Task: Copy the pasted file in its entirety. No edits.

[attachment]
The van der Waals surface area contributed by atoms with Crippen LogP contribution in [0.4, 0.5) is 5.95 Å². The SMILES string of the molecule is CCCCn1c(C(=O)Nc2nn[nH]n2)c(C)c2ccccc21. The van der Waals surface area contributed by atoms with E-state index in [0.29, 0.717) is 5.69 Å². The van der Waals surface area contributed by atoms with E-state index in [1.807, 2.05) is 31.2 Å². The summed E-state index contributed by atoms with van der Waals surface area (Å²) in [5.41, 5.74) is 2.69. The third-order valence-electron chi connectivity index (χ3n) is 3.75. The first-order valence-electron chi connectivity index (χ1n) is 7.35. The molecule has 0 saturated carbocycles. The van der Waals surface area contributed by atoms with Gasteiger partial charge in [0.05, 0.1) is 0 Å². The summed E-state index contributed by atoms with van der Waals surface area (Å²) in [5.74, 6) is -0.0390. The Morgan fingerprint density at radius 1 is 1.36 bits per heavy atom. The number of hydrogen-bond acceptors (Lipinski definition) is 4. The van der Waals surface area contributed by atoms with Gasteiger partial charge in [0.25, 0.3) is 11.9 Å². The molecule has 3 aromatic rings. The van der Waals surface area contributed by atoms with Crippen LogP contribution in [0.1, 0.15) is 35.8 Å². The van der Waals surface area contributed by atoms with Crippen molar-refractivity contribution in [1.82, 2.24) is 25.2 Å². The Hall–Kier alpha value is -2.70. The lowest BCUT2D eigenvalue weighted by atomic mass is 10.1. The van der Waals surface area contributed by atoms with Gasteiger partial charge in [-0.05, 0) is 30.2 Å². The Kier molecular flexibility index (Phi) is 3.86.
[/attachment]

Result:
The van der Waals surface area contributed by atoms with Crippen LogP contribution in [0.4, 0.5) is 5.95 Å². The SMILES string of the molecule is CCCCn1c(C(=O)Nc2nn[nH]n2)c(C)c2ccccc21. The van der Waals surface area contributed by atoms with E-state index in [0.29, 0.717) is 5.69 Å². The van der Waals surface area contributed by atoms with E-state index in [1.807, 2.05) is 31.2 Å². The summed E-state index contributed by atoms with van der Waals surface area (Å²) in [5.41, 5.74) is 2.69. The third-order valence-electron chi connectivity index (χ3n) is 3.75. The first-order valence-electron chi connectivity index (χ1n) is 7.35. The molecule has 0 saturated carbocycles. The van der Waals surface area contributed by atoms with Gasteiger partial charge in [0.05, 0.1) is 0 Å². The summed E-state index contributed by atoms with van der Waals surface area (Å²) in [5.74, 6) is -0.0390. The Morgan fingerprint density at radius 1 is 1.36 bits per heavy atom. The number of hydrogen-bond acceptors (Lipinski definition) is 4. The van der Waals surface area contributed by atoms with Gasteiger partial charge in [0.25, 0.3) is 11.9 Å². The molecule has 3 aromatic rings. The van der Waals surface area contributed by atoms with Crippen LogP contribution in [0.1, 0.15) is 35.8 Å². The van der Waals surface area contributed by atoms with Crippen molar-refractivity contribution in [1.82, 2.24) is 25.2 Å². The Hall–Kier alpha value is -2.70. The lowest BCUT2D eigenvalue weighted by atomic mass is 10.1. The van der Waals surface area contributed by atoms with Gasteiger partial charge in [-0.05, 0) is 30.2 Å². The Kier molecular flexibility index (Phi) is 3.86.